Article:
Adoption month named to help kids find a home

November 16th, 2006    Author: Rodney Beckwith    Filed Under: News

While November is often associated with Thanksgiving, a national observance is hoped to expand the theme of thanksgiving into a whole new realm.

November, which is celebrated as national adoption month, is a time when agencies that specialize in facilitating adoptions hope to clear up some misconceptions about adoption, and also promote the practice to families who may have thought of it, but never tried to learn more.

“Basically, it’s a process that involves 36 hours of training to learn how abuse and neglect affects children, and how you need to parent as a result of that,” said Julie Jordan, with Clermont Children’s Services. “There is also an assessment process where you work in conjunction with a social worker to assess what type of children you would be best fit to parent.”

While time consuming, Jordan said that the process isn’t particularly difficult or expensive, which is a major misconception about adopting. In reality, the process to become certified to adopt is the same as becoming certified to act as a foster parent.

“The process, on average, takes six months,” said Jordan. “It depends on the family and their willingness to get into class and how quickly they get their paperwork in. Most of our families are also licensed foster parents, because the majority of our children who are adopted are adopted by their foster parents. That approval process is the same, basically. For children you adopt through a public agency, there are minimal costs associated with the final adoption process, and those costs are often recouped through a subsidy.”

Todd and Angie, a couple living in Clermont County who just completed the adoption of two children, said that the process was not only enjoyable, but handled professionally at every level.

“Going through Clermont County, the social workers we worked with were absolutely wonderful,” said Todd. “Even with their workload, they payed every bit of attention they could to us, and definitely had a vested interest in the children they placed with us. We got into looking to adopt and decided to foster to adopt. As we went through the process, we felt that there were so many children that needed a home, we would be willing to open up to foster. When the two children we recently adopted came to us, we opened our home and they never left.”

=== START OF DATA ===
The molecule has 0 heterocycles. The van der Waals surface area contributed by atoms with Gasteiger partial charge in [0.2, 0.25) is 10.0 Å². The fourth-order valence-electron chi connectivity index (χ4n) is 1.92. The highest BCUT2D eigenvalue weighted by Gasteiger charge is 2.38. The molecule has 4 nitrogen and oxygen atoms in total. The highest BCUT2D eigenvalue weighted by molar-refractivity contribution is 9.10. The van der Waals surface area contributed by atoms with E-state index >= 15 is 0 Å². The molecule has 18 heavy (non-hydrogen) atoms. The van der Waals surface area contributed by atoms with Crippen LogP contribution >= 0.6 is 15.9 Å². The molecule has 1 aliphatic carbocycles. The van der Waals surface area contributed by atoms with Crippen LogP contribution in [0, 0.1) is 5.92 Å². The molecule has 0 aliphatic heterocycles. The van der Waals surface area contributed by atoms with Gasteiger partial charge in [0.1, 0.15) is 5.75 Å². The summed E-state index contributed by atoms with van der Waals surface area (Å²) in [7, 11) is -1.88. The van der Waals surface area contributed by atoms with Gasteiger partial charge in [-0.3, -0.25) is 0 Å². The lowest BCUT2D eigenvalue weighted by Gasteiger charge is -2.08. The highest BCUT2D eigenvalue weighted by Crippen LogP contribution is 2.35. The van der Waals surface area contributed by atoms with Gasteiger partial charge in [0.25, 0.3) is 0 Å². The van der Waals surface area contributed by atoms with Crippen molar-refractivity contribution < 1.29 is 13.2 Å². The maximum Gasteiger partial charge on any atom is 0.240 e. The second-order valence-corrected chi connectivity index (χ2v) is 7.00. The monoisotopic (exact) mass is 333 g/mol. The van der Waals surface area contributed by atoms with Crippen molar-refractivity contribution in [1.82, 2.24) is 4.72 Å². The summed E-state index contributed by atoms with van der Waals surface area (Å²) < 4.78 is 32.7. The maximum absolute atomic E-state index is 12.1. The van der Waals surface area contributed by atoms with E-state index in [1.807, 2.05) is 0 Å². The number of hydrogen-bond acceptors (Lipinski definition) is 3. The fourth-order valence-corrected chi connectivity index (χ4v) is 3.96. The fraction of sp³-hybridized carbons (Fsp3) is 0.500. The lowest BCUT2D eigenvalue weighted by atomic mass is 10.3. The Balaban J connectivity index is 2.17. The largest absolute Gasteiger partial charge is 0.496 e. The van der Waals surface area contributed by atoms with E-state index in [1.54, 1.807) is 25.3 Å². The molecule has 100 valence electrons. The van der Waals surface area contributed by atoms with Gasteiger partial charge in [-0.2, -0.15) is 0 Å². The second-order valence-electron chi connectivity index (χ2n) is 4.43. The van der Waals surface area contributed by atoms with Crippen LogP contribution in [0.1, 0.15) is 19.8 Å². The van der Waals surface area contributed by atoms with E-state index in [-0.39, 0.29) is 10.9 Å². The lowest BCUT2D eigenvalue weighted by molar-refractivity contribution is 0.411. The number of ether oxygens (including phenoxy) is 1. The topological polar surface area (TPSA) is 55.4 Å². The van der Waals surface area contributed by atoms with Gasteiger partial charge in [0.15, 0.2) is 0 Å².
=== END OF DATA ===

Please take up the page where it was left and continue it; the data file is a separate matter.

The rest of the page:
The couple, who were each raising children from previous marriages, decided to adopt rather than start over with babies. After examining the amount of children in need of a home, Todd said that there was little doubt that adoption would be the choice for them.

“I said to her, there are so many children out there without parents that need families, so why don’t we look at it?” said Todd. “The moment we did, we never looked back. You can look at them and cannot tell that they were not originally a part of our family, they blended so well. It’s been a great experience.”

Overall, Jordan said that there is a huge need for adoptive families, noting that Clermont County is about on par with other areas in terms of available children waiting for a home.

“Nationwide, there are 118,000 children in the foster care system awaiting adoption,” said Jordan. “They range in age from birth to 18, and many of them are members of a sibling group. We always try to keep siblings together when possible. The need is pretty much the same everywhere. We’re always in need of adopting parents, specifically for foster to adopt parents. Again, the majority are adopted by foster parents. This year, Clermont County has facilitated the adoption of 55 children.”

While children’s services is a public agency, Jordan said that there are also private agencies that specialize in adoption, although those often cost more. Todd said that the help they received during the adoption helped them to defray the costs, although that wasn’t taken into account when the decision to adopt was made.

“It’s sad to see what some of these kids have gone through,” said Todd. “It would be great if a lot more people were open to it. We hear a lot of people say that adoption is expensive. What’s expensive is everyone wants a baby. There are a lot of children with problems, but for most of them, the only problem is they don’t have a family. People should open their minds and hearts and homes to older children. And while we didn’t get into this for financial reasons, there are so many options to help people adopt. There are subsidies, tax breaks, and we didn’t know we were entitled to that until we were in the process. There’s help out there.”

Todd added that the two children he and his wife adopted have really become a part of the family, and when possible, still visit with their biological grandmother. In fact, he said that they are considering the adoption of three more children, should the opportunity arise. After looking at some adoption agencies online, Todd said that he is saddened to see children who have remained available for adoption for a year or more.

“We’ve been looking for a year, and it’s sad to say that there are still some of those children there a year later,” said Todd. “All they want is a family. We can’t take every child, but if more people were exposed, it would be a benefit.”

For more information, visit Adopt Ohio online at http://jfs.ohio.gov/oapl/ or Clermont County Children’s services at www.clermontforkids.com. Also, adoptuskids.org provides national information on adoption. Further adoption orientated activities are planned locally, and Jordan added that a television special “Home for the Holidays” produced by the Dave Thomas Foundation for Adoption will air on Dec. 22 on CBS.

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